ST. LOUIS, July 15, 2008 -- The Boeing Company [NYSE: BA] has completed a major communications upgrade on the first of five Saudi E-3 Airborne Warning and Control System (AWACS) aircraft as part of a $49.2 million contract.
Installation and checkout of the aircraft were performed at the Boeing Military Flight Center in Seattle. The enhancement, known as Link 16, is a secure, jam-resistant, digital data link that allows military aircraft, ships and ground units to exchange tactical pictures in near real time. Link 16 also supports the exchange of text messages and imagery data and provides additional channels for digital voice.
The Link 16 AWACS upgrade is the first in a series of anticipated technology upgrades to the Saudi AWACS fleet.
"This powerful capability provides the Saudi fleet with a secure data and voice link, allowing direct communication between their AWACS aircraft and forward-positioned fighter aircraft," said Mark Mills, Saudi AWACS program manager for Boeing.
Boeing partner Alsalam Aircraft Co. will upgrade the remaining four aircraft in Riyadh, Saudi Arabia, with Boeing on-site support. The fleet upgrade is scheduled to be completed in December 2009.
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ST. LOUIS, July 11, 2008 -- The Boeing Company [NYSE: BA], U.S. Army leaders, supplier representatives and other guests celebrated the first flight of the AH-64D Apache Block III helicopter this week in Mesa, Ariz. Just prior to a ceremony attended by more than 300 people at the company's Apache production facility, the aircraft was flown by two Apache-rated aviators -- U.S. Army Vice Chief of Staff Gen. Richard Cody and an Army experimental test pilot, Chief Warrant Officer 5 Rucie Moore.
"This milestone is a testament to the tremendous team effort of Team Apache -- the U.S. Army, our worldwide industry suppliers and Boeing," said Al Winn, Boeing vice president of Apache Programs. "The technologies incorporated into the Block III helicopter come from a cross-section of the best of industry."
Experimental test pilots -- one U.S. Army soldier and one Boeing teammate -- initially flew this Block III prototype aircraft over the Arizona desert on June 27 in preparation for today's ceremony, which commemorates the success of engineers, production teams and program managers in keeping the Apache Block III program on time and on budget.
Ensuring the continued relevance of this rotorcraft platform for the warfighter, Apache Block III technologies deliver network-centric communications capabilities, extended ranges for sensors and weapons, unmanned aerial systems connectivity and control, and enhanced aircraft performance. The Block III technologies have been successfully tested and matured through a planned process of continuous modernization used since the delivery of the first AH-64A model to the U.S. Army in January 1984 and throughout the deliveries of AH-64A Apaches and AH-64D Apache Longbows to the Army and the defense forces of 10 nations around the world.
"Built upon a legacy of success, the Apache Block III will deliver mission-critical performance capabilities to U.S. Army aviators, facilitating successful operations across the spectrum of conflict," U.S. Army Apache Project Manager Col. Derek Paquette said to Boeing teammates who worked to build the helicopter.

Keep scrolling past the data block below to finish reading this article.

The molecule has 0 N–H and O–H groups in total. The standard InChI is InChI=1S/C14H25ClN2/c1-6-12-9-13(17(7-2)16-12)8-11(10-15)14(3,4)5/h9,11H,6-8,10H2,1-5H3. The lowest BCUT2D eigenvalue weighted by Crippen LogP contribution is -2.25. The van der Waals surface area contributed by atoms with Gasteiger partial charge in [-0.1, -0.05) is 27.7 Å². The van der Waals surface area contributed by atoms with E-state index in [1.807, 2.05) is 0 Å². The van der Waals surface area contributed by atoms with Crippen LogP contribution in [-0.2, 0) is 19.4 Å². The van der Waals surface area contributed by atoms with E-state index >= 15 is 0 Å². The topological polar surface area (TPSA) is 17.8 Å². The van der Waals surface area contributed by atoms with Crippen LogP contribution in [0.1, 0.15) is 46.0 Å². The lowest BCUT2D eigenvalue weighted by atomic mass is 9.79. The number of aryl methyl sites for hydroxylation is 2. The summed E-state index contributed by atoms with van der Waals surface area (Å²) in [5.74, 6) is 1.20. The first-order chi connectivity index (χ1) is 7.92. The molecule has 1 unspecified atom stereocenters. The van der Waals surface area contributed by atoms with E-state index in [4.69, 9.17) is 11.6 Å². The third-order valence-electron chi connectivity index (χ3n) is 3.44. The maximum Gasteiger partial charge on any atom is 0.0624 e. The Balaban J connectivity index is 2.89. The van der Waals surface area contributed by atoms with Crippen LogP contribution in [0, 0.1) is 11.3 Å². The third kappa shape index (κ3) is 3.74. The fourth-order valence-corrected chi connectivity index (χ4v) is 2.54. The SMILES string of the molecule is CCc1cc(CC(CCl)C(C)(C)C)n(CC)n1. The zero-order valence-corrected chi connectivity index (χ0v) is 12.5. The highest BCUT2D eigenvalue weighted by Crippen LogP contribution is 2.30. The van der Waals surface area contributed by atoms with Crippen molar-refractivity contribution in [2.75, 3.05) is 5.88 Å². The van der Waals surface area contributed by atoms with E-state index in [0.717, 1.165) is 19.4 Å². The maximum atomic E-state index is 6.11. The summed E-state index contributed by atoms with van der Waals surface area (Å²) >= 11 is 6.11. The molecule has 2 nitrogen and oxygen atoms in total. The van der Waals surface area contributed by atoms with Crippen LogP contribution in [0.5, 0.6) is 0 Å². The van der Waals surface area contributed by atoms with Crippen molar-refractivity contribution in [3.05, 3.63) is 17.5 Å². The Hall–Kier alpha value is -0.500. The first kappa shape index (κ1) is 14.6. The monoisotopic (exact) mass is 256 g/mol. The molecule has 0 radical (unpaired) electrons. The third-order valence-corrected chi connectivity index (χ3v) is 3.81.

The Army awarded Boeing the first Apache Block III contract in June 2005. In accordance with contractual milestones, Boeing plans to begin Low Rate Initial Production in April 2010 and to deliver the first production AH-64D Apache Block III in June 2011.
Boeing to Demo Net-Centric Upgrade on AWACS Aircraft at Empire Challenge
ST. LOUIS, July 08, 2008 -- The Boeing Company [NYSE: BA] has integrated network-centric capabilities into two operational U.S. Airborne Warning and Control System (AWACS) aircraft for a demonstration at Empire Challenge 2008, a joint military exercise being held July 7 through Aug. 1 in China Lake, Calif. The modifications were completed in early June, followed by operator training and a pre-exercise test flight.
The two AWACS aircraft, part of the U.S. Air Force's fleet of 32, are assigned to the 552nd Air Control Wing at Tinker Air Force Base, Okla.
The network-centric modifications allow greater use of AWACS mission data, better access to external Web services data and an enhanced suite of battle-management tools. All are enabled by increased processing capability and modern mission-computing software.
The modifications include the high-speed Tactical Targeting Network Technology system, which will connect the aircraft to other assets throughout the airborne battlespace. The aircraft also will connect with battle managers on the ground through a longer range Beyond Line-of-Sight system called Inmarsat.
In addition to their standard system display, the AWACS operators at Empire Challenge will have a second display accessible from their existing keyboard. This auxiliary display offers network-access services such as chat, tracking of friendly forces, Air Tasking Order updates and the status of time-critical targets. The display also will show air tracks and weapon-target pairing using the new Block 40/45 Primary AWACS Display -- giving senior military leaders and other decision makers a preview of the 40/45 mission system upgrade that is now nearing the end of its System Development and Demonstration phase for the Air Force. Boeing is the upgrade's prime integrator.
The AWACS 40/45 upgrade will enable increased mission effectiveness for the air battle management operators onboard as they collaborate with airborne fighters and with ground controllers. This increased capability is one of the key objectives to be evaluated during Empire Challenge 2008.